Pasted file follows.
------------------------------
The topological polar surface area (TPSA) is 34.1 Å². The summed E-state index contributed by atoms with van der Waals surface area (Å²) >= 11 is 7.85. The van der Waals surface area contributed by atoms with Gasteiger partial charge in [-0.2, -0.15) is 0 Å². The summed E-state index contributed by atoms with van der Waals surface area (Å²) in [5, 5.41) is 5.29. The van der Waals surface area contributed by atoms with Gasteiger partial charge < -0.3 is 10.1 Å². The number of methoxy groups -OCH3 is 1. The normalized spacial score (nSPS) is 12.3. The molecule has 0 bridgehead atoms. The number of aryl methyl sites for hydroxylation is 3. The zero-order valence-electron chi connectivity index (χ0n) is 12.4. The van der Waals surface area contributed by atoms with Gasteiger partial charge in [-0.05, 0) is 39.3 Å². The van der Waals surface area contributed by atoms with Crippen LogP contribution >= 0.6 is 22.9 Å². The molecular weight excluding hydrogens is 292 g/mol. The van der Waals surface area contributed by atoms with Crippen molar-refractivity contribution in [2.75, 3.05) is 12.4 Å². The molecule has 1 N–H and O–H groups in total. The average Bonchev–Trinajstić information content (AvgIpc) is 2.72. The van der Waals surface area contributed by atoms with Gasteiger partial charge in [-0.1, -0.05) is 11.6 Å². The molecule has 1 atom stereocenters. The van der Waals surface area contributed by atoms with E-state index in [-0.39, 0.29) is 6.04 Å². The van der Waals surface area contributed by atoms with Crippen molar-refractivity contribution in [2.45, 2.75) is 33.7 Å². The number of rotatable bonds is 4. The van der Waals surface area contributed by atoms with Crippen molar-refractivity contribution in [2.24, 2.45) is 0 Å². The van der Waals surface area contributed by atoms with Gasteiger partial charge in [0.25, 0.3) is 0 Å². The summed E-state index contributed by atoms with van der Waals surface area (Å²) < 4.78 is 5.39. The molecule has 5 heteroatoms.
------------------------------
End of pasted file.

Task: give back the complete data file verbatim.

The topological polar surface area (TPSA) is 34.1 Å². The summed E-state index contributed by atoms with van der Waals surface area (Å²) >= 11 is 7.85. The van der Waals surface area contributed by atoms with Gasteiger partial charge in [-0.2, -0.15) is 0 Å². The summed E-state index contributed by atoms with van der Waals surface area (Å²) in [5, 5.41) is 5.29. The van der Waals surface area contributed by atoms with Gasteiger partial charge < -0.3 is 10.1 Å². The number of methoxy groups -OCH3 is 1. The normalized spacial score (nSPS) is 12.3. The molecule has 0 bridgehead atoms. The number of aryl methyl sites for hydroxylation is 3. The zero-order valence-electron chi connectivity index (χ0n) is 12.4. The van der Waals surface area contributed by atoms with Gasteiger partial charge in [-0.05, 0) is 39.3 Å². The van der Waals surface area contributed by atoms with Crippen LogP contribution >= 0.6 is 22.9 Å². The molecular weight excluding hydrogens is 292 g/mol. The van der Waals surface area contributed by atoms with Crippen molar-refractivity contribution in [2.75, 3.05) is 12.4 Å². The molecule has 1 N–H and O–H groups in total. The average Bonchev–Trinajstić information content (AvgIpc) is 2.72. The van der Waals surface area contributed by atoms with Gasteiger partial charge in [-0.1, -0.05) is 11.6 Å². The molecule has 1 atom stereocenters. The van der Waals surface area contributed by atoms with E-state index in [-0.39, 0.29) is 6.04 Å². The van der Waals surface area contributed by atoms with Crippen molar-refractivity contribution in [2.45, 2.75) is 33.7 Å². The number of rotatable bonds is 4. The van der Waals surface area contributed by atoms with Crippen molar-refractivity contribution in [2.24, 2.45) is 0 Å². The van der Waals surface area contributed by atoms with Gasteiger partial charge in [0.25, 0.3) is 0 Å². The summed E-state index contributed by atoms with van der Waals surface area (Å²) < 4.78 is 5.39. The molecule has 5 heteroatoms.